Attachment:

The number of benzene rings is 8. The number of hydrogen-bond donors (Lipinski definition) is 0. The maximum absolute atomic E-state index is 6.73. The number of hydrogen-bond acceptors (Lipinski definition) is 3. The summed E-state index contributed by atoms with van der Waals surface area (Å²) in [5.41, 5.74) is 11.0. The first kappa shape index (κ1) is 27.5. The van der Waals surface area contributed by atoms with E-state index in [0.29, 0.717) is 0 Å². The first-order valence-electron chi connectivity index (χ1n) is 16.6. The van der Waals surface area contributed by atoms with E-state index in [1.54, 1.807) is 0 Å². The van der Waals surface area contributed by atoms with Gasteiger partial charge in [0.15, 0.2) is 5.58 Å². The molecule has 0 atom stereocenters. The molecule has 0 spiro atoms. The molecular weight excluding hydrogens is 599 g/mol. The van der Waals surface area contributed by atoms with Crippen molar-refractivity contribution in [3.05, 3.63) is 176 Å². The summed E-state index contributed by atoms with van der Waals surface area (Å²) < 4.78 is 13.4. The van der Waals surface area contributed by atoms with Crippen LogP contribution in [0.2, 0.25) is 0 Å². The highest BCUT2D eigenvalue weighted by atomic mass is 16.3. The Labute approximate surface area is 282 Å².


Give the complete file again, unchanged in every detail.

The number of benzene rings is 8. The number of hydrogen-bond donors (Lipinski definition) is 0. The maximum absolute atomic E-state index is 6.73. The number of hydrogen-bond acceptors (Lipinski definition) is 3. The summed E-state index contributed by atoms with van der Waals surface area (Å²) in [5.41, 5.74) is 11.0. The first kappa shape index (κ1) is 27.5. The van der Waals surface area contributed by atoms with E-state index in [0.29, 0.717) is 0 Å². The first-order valence-electron chi connectivity index (χ1n) is 16.6. The van der Waals surface area contributed by atoms with E-state index in [1.54, 1.807) is 0 Å². The van der Waals surface area contributed by atoms with Gasteiger partial charge in [0.15, 0.2) is 5.58 Å². The molecule has 0 atom stereocenters. The molecule has 0 spiro atoms. The molecular weight excluding hydrogens is 599 g/mol. The van der Waals surface area contributed by atoms with Crippen molar-refractivity contribution in [3.05, 3.63) is 176 Å². The summed E-state index contributed by atoms with van der Waals surface area (Å²) < 4.78 is 13.4. The van der Waals surface area contributed by atoms with Crippen LogP contribution in [0.2, 0.25) is 0 Å². The highest BCUT2D eigenvalue weighted by atomic mass is 16.3. The Labute approximate surface area is 282 Å².